Northam to Albany

Saturday, Oct 03, 2009 at 13:23


Back to previous chapter - Mullewa to Northam

While we were rejoicing at once more being among real trees, we remembered that big trees need rain - and the rain this year has been later and heavier. How will we cope with our camping set-up that works fine for desert conditions, but is relatively untested for longer periods in wind and rain. We are about to find out!

Via a couple of bush camps we headed on forest tracks towards Warnbro near Rockingham, where we spent a weekend with Don and Sheryl and their family. They are rellies of Val’s whom we hadn’t seen for nearly 40 years. So it was great to catch up, exclaim at family likenesses and meet the next generations.

As we left them, heading south the forecasts were not too encouraging. There was strong wind as we headed towards Bunbury, so in an effort to get away from the wind we headed for Wellington Dam NP, where there was less wind but more rain. We were the only campers crazy enough to be there.

Next morning the rain had cleared revealing a lovely spot with walks along a big pool in the river. After a bit of exploration we set off to see the “King Jarrah” a mighty tree viewed from a viewing platform. The forest had a surprise in store for us as; near Lowden we happened on a veritable city of gnomes. Hundreds of gnomes have lived there for 20 years or more and each year the population increases, courtesy of many visitors who come to share the fun.

We continued south through many little communities with names ending in “up” which apparently means “the place of”. South of Manjimup we visited the Diamond Tree, one of 8 giant karri trees that have been set up as fire tower trees complete with observation platform and spiral ladder. This tree is open for climbing but we did not go more than a couple of the 51 metres to the top. Then on towards Pemberton via tourist trails taking us to places associated with the forestry history of the area, like the arboretum. The “100 year forest” was a wheat field in the 1870s and is now a forest of big Karri trees.

The Pemberton tourist centre doubles as a logging museum and there are some great photos of the forest when it was being opened up. From the relative comfort of our Troopy we reflected on what a hard life it must have been for those early pioneers, coping with wet, cold and windy conditions for much of the year.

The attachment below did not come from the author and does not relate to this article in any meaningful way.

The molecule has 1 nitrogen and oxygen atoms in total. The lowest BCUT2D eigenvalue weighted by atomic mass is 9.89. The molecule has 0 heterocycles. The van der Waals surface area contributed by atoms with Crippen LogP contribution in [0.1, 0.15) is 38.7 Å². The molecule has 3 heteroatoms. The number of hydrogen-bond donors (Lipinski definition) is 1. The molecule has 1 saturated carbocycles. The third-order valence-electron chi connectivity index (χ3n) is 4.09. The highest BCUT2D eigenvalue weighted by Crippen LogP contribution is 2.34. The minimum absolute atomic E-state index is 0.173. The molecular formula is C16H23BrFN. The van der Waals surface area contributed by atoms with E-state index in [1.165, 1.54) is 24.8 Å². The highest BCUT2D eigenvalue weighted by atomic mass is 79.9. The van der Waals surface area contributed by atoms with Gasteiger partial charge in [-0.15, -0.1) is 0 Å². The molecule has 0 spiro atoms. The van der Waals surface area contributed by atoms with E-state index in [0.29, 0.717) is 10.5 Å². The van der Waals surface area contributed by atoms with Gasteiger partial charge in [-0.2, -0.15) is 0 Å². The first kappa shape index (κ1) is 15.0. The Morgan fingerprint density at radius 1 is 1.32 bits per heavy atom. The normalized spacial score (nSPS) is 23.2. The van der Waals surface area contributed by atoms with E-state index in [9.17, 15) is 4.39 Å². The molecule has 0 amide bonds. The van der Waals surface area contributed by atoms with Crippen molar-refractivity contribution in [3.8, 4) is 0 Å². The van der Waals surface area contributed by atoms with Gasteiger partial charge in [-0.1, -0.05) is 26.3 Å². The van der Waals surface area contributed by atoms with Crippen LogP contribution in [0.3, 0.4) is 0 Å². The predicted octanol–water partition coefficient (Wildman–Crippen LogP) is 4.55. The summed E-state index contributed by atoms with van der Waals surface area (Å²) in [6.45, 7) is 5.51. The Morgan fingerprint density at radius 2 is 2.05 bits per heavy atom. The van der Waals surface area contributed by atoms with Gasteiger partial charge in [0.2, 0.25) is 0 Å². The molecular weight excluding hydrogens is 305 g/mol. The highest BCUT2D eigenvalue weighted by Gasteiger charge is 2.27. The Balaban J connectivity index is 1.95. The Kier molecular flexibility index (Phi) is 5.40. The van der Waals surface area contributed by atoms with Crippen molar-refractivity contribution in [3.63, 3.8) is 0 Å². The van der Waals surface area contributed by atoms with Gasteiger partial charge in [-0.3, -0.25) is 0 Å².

The weather has been good for the past couple of days but now the forecast is for severe weather and gale force winds. At least down among the trees it is calm and there is some sun occasionally. The Gloucester Tree is another fire tree, and being close to town is a busy tourist attraction. There are a number of walking trails around it, and we were able to explore around some of these stately trees. Being so tall they are hard to photograph but the colours and texture of the forest more than compensate.

From Pemberton we headed to Walpole to see the giant red Tingle trees, along the way taking in some of the Great Forest Trees Drive. This took us through jarrah and karri forest where there were even some wildflowers out. Winds of 125kph were forecast for tomorrow so Peaceful Bay seems an appropriate destination. The small caravan park there has a good camp kitchen, which became our home for a couple of days until the wild weather abated. This was a good opportunity to catch up on some computer work, make phone calls and generally relax as best we could while watching huge swells breaking far out to sea.

With showers easing it’s off to the Valley of the Giants and the Treetop Walk. We arrived early so there were not too many others to share our treetop experience. The 600 metres long treetop walk is designed to sway a bit, but the substantial handrails forestall any queasiness and we were able to enjoy our bird’s eye view of the forest.

The walk around the Ancient Empire took us among many huge tingle trees. These massive eucalypts have a distinctive hollow bulbous base that is often opened up by decay and fire. Early photos on display show cars parked inside some of these trees. Today, those not protected by boardwalks provided good shelter from the frequent showers.

Back towards Walpole we saw a really giant tingle, probably 10 metres in diameter inside the base. The tree is very old but still an impressive sight. There are some great views around Walpole, looking out over the inlets where the water was relatively calm despite the strong wind. Cosy Corner beckoned and it lived up to its name as we found shelter under a thick stand of ti-trees. There was a friendly bandicoot and a lot of wildflowers in the heath.

This southern coast of WA has much to offer and it is strikingly different from other parts of the state. The glossy tourist brochures don’t mention the weather, but this year even the locals were complaining about the rain and cold. We haven’t always been totally comfortable, but we have come through pretty well. And we have been travelling in comfort compared to hikers on the 1000km long Perth to Albany Bibbulmun Track.

Forward to next chapter - Albany to Fitzgerald River NP

J and V
"Not everything that can be counted counts, and not everything that counts can be counted."
- Albert Einstein
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